Opinion Filed January 3, 1961
Evidence. Appeal and Error. Trial. Infants. Husband and Wife. Automobiles.
1. A hypothetical question, which does not include all the facts relating to the situation at issue, is not thereby rendered inadmissible, since omissions in some aspects of the detail may affect only the weight of the opinion given.
2. The answer to a hypothetical question may be admitted, in the court's discretion, although the question may not embrace all the facts necessary to arrive at a sound conclusion.
3. An objection based on the ground that the trial court misconceived the evidence, not indicated at the time the ruling was made, cannot be the basis for reversible error on appeal.
4. When the status of the evidence supports the trial court's discretionary ruling, it is not reviewable.
5. A point not made in the trial court is unavailable on appeal.
6. Relaxation of County Court Rule 27 must be left to the trial court's discretion unless it would bring about an unfair and prejudicial result and exceed the bounds of reason.
7. The admission of rebuttal testimony is largely within the discretion of the trial court.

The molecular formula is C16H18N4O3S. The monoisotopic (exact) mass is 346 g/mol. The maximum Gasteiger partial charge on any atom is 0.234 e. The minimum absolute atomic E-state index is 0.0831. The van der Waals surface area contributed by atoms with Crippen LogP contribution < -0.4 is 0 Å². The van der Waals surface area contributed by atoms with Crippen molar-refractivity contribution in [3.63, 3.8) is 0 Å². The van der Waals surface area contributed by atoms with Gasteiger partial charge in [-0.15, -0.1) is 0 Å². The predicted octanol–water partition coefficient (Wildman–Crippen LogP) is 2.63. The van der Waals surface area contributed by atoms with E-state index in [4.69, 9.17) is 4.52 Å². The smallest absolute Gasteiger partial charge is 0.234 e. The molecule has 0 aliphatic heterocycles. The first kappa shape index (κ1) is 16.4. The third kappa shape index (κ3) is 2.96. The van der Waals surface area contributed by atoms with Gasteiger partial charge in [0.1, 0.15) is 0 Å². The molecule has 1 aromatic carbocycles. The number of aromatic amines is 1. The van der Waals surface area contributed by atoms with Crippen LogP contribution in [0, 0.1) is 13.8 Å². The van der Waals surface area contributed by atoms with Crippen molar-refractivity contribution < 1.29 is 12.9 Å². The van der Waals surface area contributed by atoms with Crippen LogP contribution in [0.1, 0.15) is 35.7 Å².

8. An infant plaintiff is not precluded from recovering his medical expenses if he establishes that he personally became legally obligated to pay them.
9. Medical expenses incurred and satisfied by a wife cannot be recovered by her husband.
10. Although a husband is initially responsible for necessary medical services ministered to his wife, she may bind her separate estate for this expense, and may recover by her sole action.
11. In reviewing an instruction or request to charge, the evidence of the excepting party is not to be overlooked.
12. An original presumption in favor of the excepting party may be destroyed by unrebutted evidence opposing the presumption.
13. Whether two joint tort-feasors shall be sued at all, or jointly, or separately is a matter for the plaintiff alone to decide.
14. While a person may recover against either or all of several joint tort-feasors, there can be but one satisfaction.